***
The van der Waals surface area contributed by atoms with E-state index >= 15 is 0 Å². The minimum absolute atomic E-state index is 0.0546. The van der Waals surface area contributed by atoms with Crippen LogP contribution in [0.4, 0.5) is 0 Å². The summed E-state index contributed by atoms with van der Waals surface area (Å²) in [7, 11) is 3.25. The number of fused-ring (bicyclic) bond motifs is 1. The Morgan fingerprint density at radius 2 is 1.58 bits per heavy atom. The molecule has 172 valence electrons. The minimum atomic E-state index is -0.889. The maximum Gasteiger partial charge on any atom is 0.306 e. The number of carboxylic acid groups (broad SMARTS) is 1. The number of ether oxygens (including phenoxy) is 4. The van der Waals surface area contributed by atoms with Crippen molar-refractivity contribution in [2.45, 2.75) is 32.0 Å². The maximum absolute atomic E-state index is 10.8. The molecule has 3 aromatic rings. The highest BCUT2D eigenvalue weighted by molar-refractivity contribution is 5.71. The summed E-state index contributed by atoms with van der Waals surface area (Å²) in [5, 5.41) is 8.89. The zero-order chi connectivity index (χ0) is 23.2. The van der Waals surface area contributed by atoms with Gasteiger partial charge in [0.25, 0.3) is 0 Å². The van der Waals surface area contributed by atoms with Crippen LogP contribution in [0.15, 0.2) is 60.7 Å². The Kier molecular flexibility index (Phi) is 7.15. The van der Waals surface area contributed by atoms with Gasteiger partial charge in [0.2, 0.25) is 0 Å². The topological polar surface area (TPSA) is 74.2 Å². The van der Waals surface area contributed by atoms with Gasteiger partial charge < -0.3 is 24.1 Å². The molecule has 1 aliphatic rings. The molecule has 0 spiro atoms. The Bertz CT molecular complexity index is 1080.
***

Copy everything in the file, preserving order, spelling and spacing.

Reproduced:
The van der Waals surface area contributed by atoms with E-state index >= 15 is 0 Å². The minimum absolute atomic E-state index is 0.0546. The van der Waals surface area contributed by atoms with Crippen LogP contribution in [0.4, 0.5) is 0 Å². The summed E-state index contributed by atoms with van der Waals surface area (Å²) in [7, 11) is 3.25. The number of fused-ring (bicyclic) bond motifs is 1. The Morgan fingerprint density at radius 2 is 1.58 bits per heavy atom. The molecule has 172 valence electrons. The minimum atomic E-state index is -0.889. The maximum Gasteiger partial charge on any atom is 0.306 e. The number of carboxylic acid groups (broad SMARTS) is 1. The number of ether oxygens (including phenoxy) is 4. The van der Waals surface area contributed by atoms with Crippen molar-refractivity contribution in [2.45, 2.75) is 32.0 Å². The maximum absolute atomic E-state index is 10.8. The molecule has 3 aromatic rings. The highest BCUT2D eigenvalue weighted by molar-refractivity contribution is 5.71. The summed E-state index contributed by atoms with van der Waals surface area (Å²) in [5, 5.41) is 8.89. The zero-order chi connectivity index (χ0) is 23.2. The van der Waals surface area contributed by atoms with Gasteiger partial charge in [0.25, 0.3) is 0 Å². The van der Waals surface area contributed by atoms with Crippen LogP contribution in [0.15, 0.2) is 60.7 Å². The Kier molecular flexibility index (Phi) is 7.15. The van der Waals surface area contributed by atoms with Gasteiger partial charge in [0.2, 0.25) is 0 Å². The topological polar surface area (TPSA) is 74.2 Å². The van der Waals surface area contributed by atoms with Gasteiger partial charge < -0.3 is 24.1 Å². The molecule has 1 aliphatic rings. The molecule has 0 spiro atoms. The Bertz CT molecular complexity index is 1080.